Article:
Does On-Campus Involvement Lead to Greater Satisfaction for International Students? Johann Ducharme International students are an increasing presence on U.S. college and university campuses, surpassing the one million mark for the first time in 2016. The value of this group's participation in U.S. higher education has traditionally focused on their monetary significance; and yet, international students contribute to their institution's academic, environmental, and cultural advantages. Most research on international students, however, is limited to their orientation and initial adjustments to college, and not on issues of retention, persistence to graduation, or satisfaction. International students were found to be more involved on-campus and yet less satisfied than their American counterparts. Review of the literature will accomplish the following: (1) synthesize research on student involvement theory and international student experience; (2) identify the importance of college student satisfaction; and (3) discuss limitations and recommendations for future practice.
Developmentally Appropriate Practice: A Framework for birth through age 8 Leah Shy This presentation will help familiarize practitioners with the DAP framework and thus, it aims to fill a gap in the knowledge of many teacher candidates as well as practicing professionals. Drawing primarily upon resources created by NAEYC for training purposes, this session will provide an overview of the core considerations of DAP and the twelve principles of child development, highlighting where these principles could potentially deviate from other training attendees may have received or perspectives they may hold. The session includes interactive work with others in order to grapple with some of the key concepts of DAP. While the presentation length precludes comprehensive instructional outcomes, the major objective is for attendees to feel more confident in their own practices by understanding more about child development and becoming familiar with the resources that exist to support their practices. Elementary teacher candidates at William & Mary do not receive any coursework that specifically addresses early childhood as a unique time period requiring developmentally appropriate practice, and so it is with this population in mind that the presentation has been developed. The presenter is a Ph.D. student and seasoned teacher with 12 years of experience teaching elementary school children in the early childhood age range who has also served as an Adjunct Instructor in multiple classes at William & Mary. Although designed with pre-service elementary teachers as its primary audience, this session will be useful to in-service teachers, principals, and school counselors who work with young children and wish to understand the DAP framework to better inform their practice.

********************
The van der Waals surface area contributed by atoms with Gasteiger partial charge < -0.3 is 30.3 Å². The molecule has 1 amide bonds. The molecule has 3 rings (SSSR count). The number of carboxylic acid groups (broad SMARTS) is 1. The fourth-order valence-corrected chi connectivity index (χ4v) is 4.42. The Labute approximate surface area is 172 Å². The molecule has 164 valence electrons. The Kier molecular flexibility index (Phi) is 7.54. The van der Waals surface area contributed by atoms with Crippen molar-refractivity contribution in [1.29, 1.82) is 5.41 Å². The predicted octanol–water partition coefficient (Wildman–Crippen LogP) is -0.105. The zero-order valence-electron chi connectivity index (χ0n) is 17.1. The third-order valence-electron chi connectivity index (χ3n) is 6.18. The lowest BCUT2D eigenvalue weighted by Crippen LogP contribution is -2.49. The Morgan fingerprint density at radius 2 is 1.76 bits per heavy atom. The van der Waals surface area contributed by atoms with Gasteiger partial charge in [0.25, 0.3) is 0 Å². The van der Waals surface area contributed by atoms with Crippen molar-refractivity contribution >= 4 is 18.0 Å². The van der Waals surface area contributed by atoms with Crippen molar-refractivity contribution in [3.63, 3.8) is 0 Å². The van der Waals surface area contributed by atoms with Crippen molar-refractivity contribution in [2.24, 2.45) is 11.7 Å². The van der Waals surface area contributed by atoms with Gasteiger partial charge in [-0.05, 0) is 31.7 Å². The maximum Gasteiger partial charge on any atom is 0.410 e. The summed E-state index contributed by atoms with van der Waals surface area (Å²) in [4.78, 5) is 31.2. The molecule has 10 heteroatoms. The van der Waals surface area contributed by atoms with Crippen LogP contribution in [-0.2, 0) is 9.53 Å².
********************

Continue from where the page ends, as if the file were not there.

Why Alumni Donate to Their Alma Mater: A Phenomenological Study Anthony Siradakis With limited state funding, contributions from alumni and individual gifts continue to serve as the monetary lifeblood of colleges and universities. Institutional officers tasked with raising funds continue to vie for dollars against competing institutions within an unpredictable market and general economic uncertainty. In addition, fundraising professionals have continued to peer through the looking glass in an attempt to develop a more thorough understanding of what motivates their donors to give. As a result, understanding what motivates, inspires, and encourages alumni to donate to their alma mater continues to be a principal goal of not only advancement and fundraising professionals, but also researchers and active practitioners within the field of higher education and beyond. Through presentation, an exploration and review of the results from a 10-month study of what motivates alumni to donate to their alma mater will be explored in detail.
Social Justice & Advocacy
Leadership Styles and Decision-Making Theories Utilized by College Administrators Who Oversee Undocumented Students Rachel Schotz Policies regarding undocumented students in Virginia's higher education are constantly changing. Students have banned together, but a coalition of administrators overseeing these students is largely absent. Through interviews with these college administrators, I propose a model uniting administrators to fully support students across Virginia, better impacting state and national policies.
Exploring International Students' Perceptions of Campus Climate and Engagement at a Predominately White Institution Laura Pignato, Yi Hao, & Natoya Haskins Utilizing a case study approach with a Critical Race Theory framework, the research team examined international students’ experiences shaping their perceptions of campus climate and campus engagement. Attendees will be provided culturally responsive strategies developed from participants’ lived experiences to increase international students’ psychological well-being and social support at PWIs.